What’s the glory of the Catholic Church?
Is it the buildings, the cathedrals, the stained glass windows? The architecture? The music?
Is it St. Peter’s Basilica? The sculptures of Bernini, the music of Palestrina? I think that the glory of the Church is the saints. There are so many saints, and I’m sure we’re familiar with some of their stories and are inspired by them.
One of my favorites is about a holy man who was born in Belgium and volunteered to be a missionary in the South Pacific. His name was Jozef De Veuster – but his religious name was Damien, and he’s now known as St. Damien of Molokai – Molokai was the island in the Pacific. The people of Hawai’i loved him so much that they proposed that he be canonized as a saint by the Catholic Church.
He became a priest in the missionary territory of Hawai’i and was there with other priests and the Bishop. The Bishop told him, “We’ve got this problem. There’s an island of about 800 lepers who’ve been quarantined. Please pray for them every day at Mass, this is a very hard situation to be in.”
Young Father Damien raised his hand and said, “Bishop, I’d like to go visit them and bring them the Sacraments for two weeks.”
The Bishop said, “No, no, I’m not asking anyone to volunteer.”
But Damien insisted, “I really want to go and visit them for two weeks. I’ll be fine.”
The Bishop relented and Damien boarded a ship to Molokai. As he arrived, he was lowered into a rowboat, and the huge waves against the island turned over the boat. He arrived in Molokai soaking wet, and all he had in his hands, his Bible, his breviary and the shirt on his back. And he came to this colony of 800 lepers.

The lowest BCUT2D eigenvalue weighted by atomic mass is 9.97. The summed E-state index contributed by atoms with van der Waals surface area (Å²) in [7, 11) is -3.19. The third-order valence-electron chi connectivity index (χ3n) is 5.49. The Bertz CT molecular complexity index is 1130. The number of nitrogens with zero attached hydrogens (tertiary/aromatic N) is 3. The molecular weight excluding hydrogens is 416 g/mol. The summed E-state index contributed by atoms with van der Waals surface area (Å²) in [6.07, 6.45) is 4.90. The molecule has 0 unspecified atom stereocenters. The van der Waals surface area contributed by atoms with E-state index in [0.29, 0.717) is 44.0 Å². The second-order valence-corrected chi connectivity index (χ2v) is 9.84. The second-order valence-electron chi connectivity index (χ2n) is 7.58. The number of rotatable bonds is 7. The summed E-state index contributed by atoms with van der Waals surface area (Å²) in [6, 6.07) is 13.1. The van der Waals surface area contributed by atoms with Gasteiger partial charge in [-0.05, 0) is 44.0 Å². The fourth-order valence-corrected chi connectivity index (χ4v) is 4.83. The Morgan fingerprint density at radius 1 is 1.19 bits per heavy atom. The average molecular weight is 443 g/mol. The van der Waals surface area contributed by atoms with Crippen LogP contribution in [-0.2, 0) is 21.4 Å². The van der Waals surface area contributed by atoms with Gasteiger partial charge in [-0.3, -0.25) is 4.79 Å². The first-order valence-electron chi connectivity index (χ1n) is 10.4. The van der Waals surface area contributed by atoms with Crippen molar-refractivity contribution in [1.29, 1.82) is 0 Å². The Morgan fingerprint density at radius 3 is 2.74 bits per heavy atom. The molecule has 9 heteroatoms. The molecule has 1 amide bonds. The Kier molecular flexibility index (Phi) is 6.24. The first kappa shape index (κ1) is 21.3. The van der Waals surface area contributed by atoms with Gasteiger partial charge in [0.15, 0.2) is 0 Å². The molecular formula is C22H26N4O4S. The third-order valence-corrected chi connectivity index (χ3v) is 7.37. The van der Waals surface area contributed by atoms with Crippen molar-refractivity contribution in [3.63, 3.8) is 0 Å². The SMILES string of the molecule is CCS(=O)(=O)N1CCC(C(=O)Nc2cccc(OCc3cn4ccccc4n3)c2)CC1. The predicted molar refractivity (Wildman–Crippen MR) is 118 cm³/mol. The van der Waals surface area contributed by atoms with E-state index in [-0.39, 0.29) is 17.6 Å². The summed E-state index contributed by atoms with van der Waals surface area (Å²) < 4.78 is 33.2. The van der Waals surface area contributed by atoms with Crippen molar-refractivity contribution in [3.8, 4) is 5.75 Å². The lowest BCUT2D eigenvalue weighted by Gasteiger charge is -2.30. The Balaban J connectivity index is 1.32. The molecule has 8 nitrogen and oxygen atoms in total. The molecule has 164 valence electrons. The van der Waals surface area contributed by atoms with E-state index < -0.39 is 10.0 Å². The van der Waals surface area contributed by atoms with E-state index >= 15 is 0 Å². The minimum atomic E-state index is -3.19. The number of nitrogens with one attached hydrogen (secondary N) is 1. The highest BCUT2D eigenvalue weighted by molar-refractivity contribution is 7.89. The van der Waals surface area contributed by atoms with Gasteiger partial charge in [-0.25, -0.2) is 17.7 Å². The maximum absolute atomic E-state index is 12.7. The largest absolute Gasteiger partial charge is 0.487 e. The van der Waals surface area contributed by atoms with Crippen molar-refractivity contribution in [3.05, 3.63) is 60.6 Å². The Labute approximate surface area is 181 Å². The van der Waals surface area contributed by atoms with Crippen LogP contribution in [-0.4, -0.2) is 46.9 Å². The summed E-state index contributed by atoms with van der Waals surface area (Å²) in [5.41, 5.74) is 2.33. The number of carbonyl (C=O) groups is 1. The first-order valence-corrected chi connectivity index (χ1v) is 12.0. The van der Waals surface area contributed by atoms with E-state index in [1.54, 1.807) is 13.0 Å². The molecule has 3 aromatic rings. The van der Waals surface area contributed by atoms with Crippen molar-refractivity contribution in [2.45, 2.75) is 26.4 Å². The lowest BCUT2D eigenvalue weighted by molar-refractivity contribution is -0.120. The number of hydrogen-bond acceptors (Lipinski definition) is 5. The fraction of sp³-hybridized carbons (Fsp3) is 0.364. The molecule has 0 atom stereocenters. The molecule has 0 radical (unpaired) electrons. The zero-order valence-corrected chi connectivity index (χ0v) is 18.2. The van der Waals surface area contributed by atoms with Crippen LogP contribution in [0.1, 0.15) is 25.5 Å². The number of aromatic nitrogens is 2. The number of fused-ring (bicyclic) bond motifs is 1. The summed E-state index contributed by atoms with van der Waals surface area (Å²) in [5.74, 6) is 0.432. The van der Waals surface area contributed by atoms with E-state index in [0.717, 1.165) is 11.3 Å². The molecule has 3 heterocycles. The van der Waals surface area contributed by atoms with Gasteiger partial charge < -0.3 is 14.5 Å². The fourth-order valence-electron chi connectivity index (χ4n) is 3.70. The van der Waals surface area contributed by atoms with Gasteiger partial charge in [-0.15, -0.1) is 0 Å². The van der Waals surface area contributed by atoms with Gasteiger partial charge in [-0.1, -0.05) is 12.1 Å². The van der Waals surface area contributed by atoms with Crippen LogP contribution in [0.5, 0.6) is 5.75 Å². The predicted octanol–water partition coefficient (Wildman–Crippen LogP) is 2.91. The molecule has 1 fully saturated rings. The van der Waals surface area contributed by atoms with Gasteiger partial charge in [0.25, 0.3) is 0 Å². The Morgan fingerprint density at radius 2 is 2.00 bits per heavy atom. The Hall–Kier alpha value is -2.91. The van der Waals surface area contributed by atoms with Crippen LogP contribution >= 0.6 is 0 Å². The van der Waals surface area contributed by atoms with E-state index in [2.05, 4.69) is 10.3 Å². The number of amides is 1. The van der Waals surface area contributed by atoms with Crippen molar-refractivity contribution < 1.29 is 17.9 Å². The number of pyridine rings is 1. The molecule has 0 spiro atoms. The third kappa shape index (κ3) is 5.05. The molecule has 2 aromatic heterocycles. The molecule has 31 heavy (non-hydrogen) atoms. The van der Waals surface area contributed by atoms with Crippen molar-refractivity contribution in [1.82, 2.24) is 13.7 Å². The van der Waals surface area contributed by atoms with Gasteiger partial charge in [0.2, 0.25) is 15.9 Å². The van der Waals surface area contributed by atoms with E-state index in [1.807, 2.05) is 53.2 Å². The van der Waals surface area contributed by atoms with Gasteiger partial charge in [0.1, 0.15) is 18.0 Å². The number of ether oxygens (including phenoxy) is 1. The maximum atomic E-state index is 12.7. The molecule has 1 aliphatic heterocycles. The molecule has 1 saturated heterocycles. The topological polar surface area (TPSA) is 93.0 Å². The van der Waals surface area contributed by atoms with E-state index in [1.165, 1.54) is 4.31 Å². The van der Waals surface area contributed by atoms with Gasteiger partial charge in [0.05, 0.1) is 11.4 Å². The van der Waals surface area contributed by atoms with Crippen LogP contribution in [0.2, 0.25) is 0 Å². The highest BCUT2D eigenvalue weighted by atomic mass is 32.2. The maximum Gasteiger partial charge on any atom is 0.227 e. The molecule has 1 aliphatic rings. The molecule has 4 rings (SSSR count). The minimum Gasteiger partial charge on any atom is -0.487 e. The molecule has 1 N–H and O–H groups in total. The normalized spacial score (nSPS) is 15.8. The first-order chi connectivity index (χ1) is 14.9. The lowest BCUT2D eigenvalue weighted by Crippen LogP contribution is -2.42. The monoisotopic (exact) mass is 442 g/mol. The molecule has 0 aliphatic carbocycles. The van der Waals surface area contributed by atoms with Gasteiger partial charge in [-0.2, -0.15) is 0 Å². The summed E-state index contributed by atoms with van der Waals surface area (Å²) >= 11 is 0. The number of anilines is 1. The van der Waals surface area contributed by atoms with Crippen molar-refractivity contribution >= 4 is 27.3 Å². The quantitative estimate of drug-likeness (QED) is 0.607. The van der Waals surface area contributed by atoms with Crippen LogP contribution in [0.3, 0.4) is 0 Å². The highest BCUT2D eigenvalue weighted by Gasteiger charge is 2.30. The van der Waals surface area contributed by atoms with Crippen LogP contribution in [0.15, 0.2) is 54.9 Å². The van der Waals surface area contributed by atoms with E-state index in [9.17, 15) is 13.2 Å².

They were helpless, they were hopeless. The place was disgusting, it smelled awful. There were all sorts of abuses going on. But when they all saw this healthy, young priest, they were stunned at what was going on. That first year, Fr. Damien found out that there were 200 of those 800 lepers who considered themselves Catholic. After one year, 600 were Catholic, and after two years, all 800 were Catholics!
Why? Was it because he was a brilliant preacher, or teacher, or writer? He really wasn’t. He was Christ among them.
Later on, he would catch the disease and die of it. But what gave him his strength was that he celebrated the Mass every day, reverently and piously. Every chance he had to go to Confession, he would go, and it wasn’t easy; he had to stand on shore and shout his sins to a priest on a passing boat because the priest wouldn’t come close to the shore.
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